Carol Channing remembered by LGBTQ community as 'gay icon'
"A stamp of approval from the gay community is almost a guarantee of success," Channing said in a 2013 interview. "Just ask Liza Minnelli, Bette Midler, or Cher."
Carol Channing performs during her one woman show, "The First 80 Years are the Hardest," at the cabaret Feinstein's at the Regency in New York on Oct. 18, 2005.Richard Drew / AP file
By Alexander Kacala
Broadway star Carol Channing, best known for her roles in “Hello, Dolly!” and “Gentlemen Prefer Blondes,” died Tuesday at age 97. The Tony Award-winner is being remembered not just for her legendary career but also her status as a gay icon.
“She was one of the greatest musical theater icons, and you know how gays love musical theater,” gay journalist Michael Musto told NBC News. “She was the definition of gay camp in that she was over the top, but she was always in on the joke.”
Musto, who interviewed Channing on several occasions for publications like Out magazine and The Village Voice, added that the theater star “always played the gold digger or schemer who had to manipulate her way to the top,” which made her somehow more relatable.
“I think part of us identified having to work people in a way to get our just desserts — that is part of being an outcast, and we just found her cartoony and delightful,” Musto explained.
What a legend! Gay icon! Theater queen! Film and TV star! What a life! We love you forever, Carol Channing! https://t.co/BZIq5GXype
While a number of celebrities from Channing’s generation rejected their “gay icon” status during their careers, Channing seemed to embrace the label.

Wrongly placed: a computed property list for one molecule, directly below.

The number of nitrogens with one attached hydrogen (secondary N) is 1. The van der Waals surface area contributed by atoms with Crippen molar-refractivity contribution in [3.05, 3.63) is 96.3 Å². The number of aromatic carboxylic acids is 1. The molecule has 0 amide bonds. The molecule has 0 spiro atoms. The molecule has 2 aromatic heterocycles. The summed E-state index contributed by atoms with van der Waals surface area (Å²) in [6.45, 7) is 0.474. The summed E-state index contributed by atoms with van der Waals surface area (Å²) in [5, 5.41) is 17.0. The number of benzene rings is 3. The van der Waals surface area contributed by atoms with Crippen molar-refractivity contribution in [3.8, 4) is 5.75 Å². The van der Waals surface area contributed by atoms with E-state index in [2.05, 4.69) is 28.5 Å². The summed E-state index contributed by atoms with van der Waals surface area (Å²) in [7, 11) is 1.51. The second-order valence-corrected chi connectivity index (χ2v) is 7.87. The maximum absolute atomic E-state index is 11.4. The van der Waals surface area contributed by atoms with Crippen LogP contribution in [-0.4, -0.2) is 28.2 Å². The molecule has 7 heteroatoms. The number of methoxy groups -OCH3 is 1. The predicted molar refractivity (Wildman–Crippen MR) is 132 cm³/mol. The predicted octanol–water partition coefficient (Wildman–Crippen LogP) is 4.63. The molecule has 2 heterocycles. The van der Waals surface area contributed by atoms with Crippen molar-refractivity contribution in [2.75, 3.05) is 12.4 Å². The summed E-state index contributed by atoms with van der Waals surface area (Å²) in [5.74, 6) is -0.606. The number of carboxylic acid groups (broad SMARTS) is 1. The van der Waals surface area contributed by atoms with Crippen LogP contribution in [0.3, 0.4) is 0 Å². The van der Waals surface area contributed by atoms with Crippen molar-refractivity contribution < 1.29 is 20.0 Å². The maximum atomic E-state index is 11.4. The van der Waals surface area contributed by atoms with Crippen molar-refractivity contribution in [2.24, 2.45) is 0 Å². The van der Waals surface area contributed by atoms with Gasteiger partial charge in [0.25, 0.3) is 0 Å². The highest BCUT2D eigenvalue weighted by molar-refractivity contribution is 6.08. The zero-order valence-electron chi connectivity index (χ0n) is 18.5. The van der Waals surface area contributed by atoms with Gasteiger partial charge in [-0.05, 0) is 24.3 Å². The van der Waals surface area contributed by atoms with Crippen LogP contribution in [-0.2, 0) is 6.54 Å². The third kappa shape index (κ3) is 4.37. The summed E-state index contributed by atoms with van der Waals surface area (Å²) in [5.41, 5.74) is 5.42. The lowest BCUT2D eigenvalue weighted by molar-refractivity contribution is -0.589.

“The gay community is responsible for so much of my success, and I love them,” Channing reportedly said in a 2010 interview. “It’s a mutual love affair, really. They make the better audiences too, because they laugh often and loudly. Applause is obligatory, but laughter is a reward, and gay audiences reward me often.”
When asked by Michael Musto in 2013 why she thought gay men adored her so much, Channing said, “I don't know, but I am terribly grateful. I mean, gay men seem to always know who has talent before the rest of the public does, don't you think? A stamp of approval from the gay community is almost a guarantee of success. Just ask Liza Minnelli, Bette Midler, or Cher. I think they would agree.”
Even in her 90s, Channing didn’t pass up the opportunity to entertain her gay fans. In 2013, gay nightlife event producer Daniel Nardicio booked Channing, then 93, to perform at the Ice Palace in Cherry Grove, a nearly all-gay section of New York’s Fire Island.
“Carol was wacky beyond belief, calling me ‘Bossman’ the whole time, and while she played daft and kooky, she was a cunning stage animal,” Nardicio recalled. “She understood stagecraft like no one I’ve worked with.”
“Carol Channing was one of Broadway Cares/Equity Fights AIDS’ earliest and longest champions,” the organization's executive director, Tom Viola, told NBC News in a written statement. “Carol was always in our corner, one of our most beloved and best friends. Carol Channing will always have a special, cherished spot in the heart of Broadway Cares/Equity Fights AIDS. Forever.”
In a 2004 interview, Channing explained that her religious upbringing helped her see the HIV/AIDS crisis through an empathetic lens. Referring to a sick young boy she knew as a child, her father would say, “Look into his eyes and see his soul, but don’t see the disease,” Channing recalled. “So young I learned that, and I’m grateful,” Channing added, saying she refuses to give HIV and AIDS “any power.”
Channing, who is survived by her son, cartoonist Channing Carson, passed away 16 days shy of her 98th birthday.